The world of work is changing, and changing fast. Driverless trucks, robot hamburger flippers and cashier-less checkout counters are the visible signs of workplace automation. But the real danger is not a jobless future; rather, we must prepare Americans for the many jobs of the future where they will need to work smarter alongside machines.
In the Council on Foreign Relations Task Force report The Work Ahead, led by former Commerce Secretary Penny Pritzker and former Michigan Governor John Engler, we argue the United States needs better pathways for all to thrive in the face of the seismic forces of innovation, automation and globalization. The challenge is to rebuild the link among work, opportunity and economic security. Americans could once be confident that hard work would bring reasonable material comfort, prospects for advancement and a secure retirement. Today that path is rockier. Higher education is necessary for most Americans; for those in the workforce, fully one-third may need to change jobs or acquire new skills to keep pace with automation over the next decade.
Companies, colleges and governments should work together – as they are doing in states like Colorado – to ensure all students can continue beyond high school, and that education builds ladders to employment through paid internships and apprenticeships. Lifelong learning must be part of our workplace DNA, and those who lose jobs should have ready access to the new skills they will need to return to another, better job. Barriers to labor mobility must be lifted; a plumber or teacher certified in one state should be free to work in another. Finally, the benefits of a secure job – health insurance, sick leave, retirement savings – must be available to all working Americans.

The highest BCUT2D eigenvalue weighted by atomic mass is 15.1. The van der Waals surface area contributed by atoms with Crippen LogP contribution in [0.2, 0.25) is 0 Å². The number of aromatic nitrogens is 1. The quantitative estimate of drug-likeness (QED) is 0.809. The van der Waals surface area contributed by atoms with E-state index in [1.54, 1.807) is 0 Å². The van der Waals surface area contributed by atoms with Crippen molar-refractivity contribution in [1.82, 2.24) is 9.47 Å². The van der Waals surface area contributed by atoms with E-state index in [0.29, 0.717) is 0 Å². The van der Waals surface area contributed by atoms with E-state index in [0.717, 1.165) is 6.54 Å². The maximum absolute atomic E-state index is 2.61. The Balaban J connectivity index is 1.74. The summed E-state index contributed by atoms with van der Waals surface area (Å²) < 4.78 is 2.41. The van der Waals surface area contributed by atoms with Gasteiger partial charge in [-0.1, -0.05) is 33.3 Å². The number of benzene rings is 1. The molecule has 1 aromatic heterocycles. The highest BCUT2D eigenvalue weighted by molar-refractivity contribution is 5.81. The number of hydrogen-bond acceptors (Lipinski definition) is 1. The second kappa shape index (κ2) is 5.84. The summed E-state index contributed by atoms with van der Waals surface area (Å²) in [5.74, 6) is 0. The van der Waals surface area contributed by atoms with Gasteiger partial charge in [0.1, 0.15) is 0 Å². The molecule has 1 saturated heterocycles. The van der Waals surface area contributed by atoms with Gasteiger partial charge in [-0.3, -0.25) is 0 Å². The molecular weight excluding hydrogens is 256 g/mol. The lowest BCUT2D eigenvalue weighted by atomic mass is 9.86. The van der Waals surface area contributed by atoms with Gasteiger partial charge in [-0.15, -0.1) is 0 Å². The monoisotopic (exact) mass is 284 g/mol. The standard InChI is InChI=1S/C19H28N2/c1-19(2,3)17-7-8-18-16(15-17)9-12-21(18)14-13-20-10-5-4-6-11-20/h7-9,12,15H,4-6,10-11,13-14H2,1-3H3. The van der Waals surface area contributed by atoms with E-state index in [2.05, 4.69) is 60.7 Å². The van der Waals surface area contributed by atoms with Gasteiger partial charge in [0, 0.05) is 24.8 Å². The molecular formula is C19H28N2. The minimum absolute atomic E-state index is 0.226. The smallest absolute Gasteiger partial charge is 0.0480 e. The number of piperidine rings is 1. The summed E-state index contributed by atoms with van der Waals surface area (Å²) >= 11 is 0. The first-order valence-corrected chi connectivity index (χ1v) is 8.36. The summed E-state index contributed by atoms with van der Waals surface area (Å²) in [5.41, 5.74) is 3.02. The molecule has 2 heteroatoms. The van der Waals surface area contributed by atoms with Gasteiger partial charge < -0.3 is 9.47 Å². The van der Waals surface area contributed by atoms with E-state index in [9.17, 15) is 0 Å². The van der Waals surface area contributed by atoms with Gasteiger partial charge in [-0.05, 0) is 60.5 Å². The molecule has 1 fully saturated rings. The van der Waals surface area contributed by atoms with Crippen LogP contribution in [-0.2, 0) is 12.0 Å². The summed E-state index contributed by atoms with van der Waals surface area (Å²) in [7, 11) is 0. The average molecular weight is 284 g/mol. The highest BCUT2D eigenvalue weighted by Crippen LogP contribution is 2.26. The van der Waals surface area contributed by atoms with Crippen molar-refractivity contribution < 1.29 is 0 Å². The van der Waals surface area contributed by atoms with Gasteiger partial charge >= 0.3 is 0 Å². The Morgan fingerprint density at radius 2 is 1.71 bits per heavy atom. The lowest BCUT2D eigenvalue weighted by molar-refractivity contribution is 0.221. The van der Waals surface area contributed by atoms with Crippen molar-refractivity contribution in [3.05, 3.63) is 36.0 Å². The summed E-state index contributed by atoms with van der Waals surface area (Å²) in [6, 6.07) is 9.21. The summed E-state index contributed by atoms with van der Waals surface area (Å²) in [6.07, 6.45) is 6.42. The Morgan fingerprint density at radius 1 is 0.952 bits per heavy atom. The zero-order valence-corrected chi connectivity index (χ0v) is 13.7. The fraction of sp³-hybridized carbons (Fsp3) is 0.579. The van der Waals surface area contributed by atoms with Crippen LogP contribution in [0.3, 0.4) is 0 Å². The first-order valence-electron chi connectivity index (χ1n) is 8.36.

Automation drives productivity, which is the foundation of rising living standards. We must embrace that future, but also ensure that all Americans enjoy its benefits.
-Edward Alden, Senior Fellow, the Council on Foreign Relations, and Project Director for the Independent Task Force Report The Work Ahead: Machines, Skills, and U.S. Leadership in the Twenty-First Century